Cloud Hypervisor Gets High Scores In Security Report

2012 Data Breach Investigations Report

The fifth annual report, conducted with the help of the U.S. Secret Service, and Dutch, Australian, Irish and U.K. police authorities, reported 855 incidents, with 174 million records compromised.

Hackivists caused 58 percent of the data records stolen in 2011 from companies, government agencies and nonprofits.

Less prominent in the report, however, was some good news about cloud security. Although the report found breaches in externally hosted environments, cloud-specific technology showed little or no vulnerabilities.

“Because working definitions of ‘the cloud’ are legion, it can be difficult to answer questions about how this paradigm factors into data breaches,” the report said. “Do we see breaches that compromise assets in an externally hosted environment that is not managed by the victim? Yes; absolutely. Do we see successful attacks against the hypervisor in the wild? No; not really.”

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The report showed that externally hosted assets accounted for about 20 percent of data breaches, as opposed to 80 percent of breaches hosted internally, but these issues were not related to cloud technology, according to the report.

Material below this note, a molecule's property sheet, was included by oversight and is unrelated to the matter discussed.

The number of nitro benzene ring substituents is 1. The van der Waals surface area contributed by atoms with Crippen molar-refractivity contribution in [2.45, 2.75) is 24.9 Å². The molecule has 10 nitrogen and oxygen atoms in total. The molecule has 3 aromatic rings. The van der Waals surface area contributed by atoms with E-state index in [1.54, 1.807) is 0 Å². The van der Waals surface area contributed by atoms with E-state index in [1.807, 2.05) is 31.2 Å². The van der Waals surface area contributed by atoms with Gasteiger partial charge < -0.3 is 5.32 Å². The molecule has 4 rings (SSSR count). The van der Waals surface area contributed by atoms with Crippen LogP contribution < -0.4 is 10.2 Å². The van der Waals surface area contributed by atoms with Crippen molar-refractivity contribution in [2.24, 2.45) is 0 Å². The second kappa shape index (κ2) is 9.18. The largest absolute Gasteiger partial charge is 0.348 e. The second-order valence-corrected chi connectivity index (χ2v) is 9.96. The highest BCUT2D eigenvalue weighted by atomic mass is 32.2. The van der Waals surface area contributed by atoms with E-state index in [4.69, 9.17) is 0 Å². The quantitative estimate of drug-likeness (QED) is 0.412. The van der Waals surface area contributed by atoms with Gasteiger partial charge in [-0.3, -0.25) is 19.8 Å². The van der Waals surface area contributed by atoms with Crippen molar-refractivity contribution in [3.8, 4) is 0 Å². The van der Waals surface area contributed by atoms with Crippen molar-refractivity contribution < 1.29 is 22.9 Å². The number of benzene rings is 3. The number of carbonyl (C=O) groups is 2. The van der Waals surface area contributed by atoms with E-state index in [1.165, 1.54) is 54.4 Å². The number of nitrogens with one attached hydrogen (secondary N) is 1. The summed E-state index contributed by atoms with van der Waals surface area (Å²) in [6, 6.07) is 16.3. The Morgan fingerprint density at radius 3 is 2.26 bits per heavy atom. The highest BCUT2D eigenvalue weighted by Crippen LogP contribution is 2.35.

“We’ve said it before, and we’ll say it again here: it’s really more about giving up control of your assets and data (and not controlling the associated risk) than any technology specific to the cloud,” the report said.

There have been highly publicized cloud outages, including a power failure that impacted Amazon Web Services in April 2011, and a Leap Year bug that downed Microsoft Azure last month, but there have been no reported vulnerabilities reported in relation to the hypervisors essential to the virtualization technology at the heart of cloud hosting.

One analyst said the report was not surprising given that cloud providers make security their highest priority.

“Providers are more vigilant and expend more resources on security than just about any internal IT enterprise. This is their entire business model and if it is not secure, it’s dead.” said Ezra Gottheil of Technology Business Research, a Hampton, N.H., industry research firm. “This report belies the thinking that having the data inside your building is better than having it physically located outside you perimeter. That’s an old-fashioned way of thinking.”

Virtualization has emerged as a safe, secure technology for the cloud, he said.

“There have been concerns about multitenancy – having your data hosted in a [cloud] environment along with someone else’s,” he said. “But the barrier created by this virtualization technology, the hypervisor, is one of the most secure aspects of modern infrastructure.”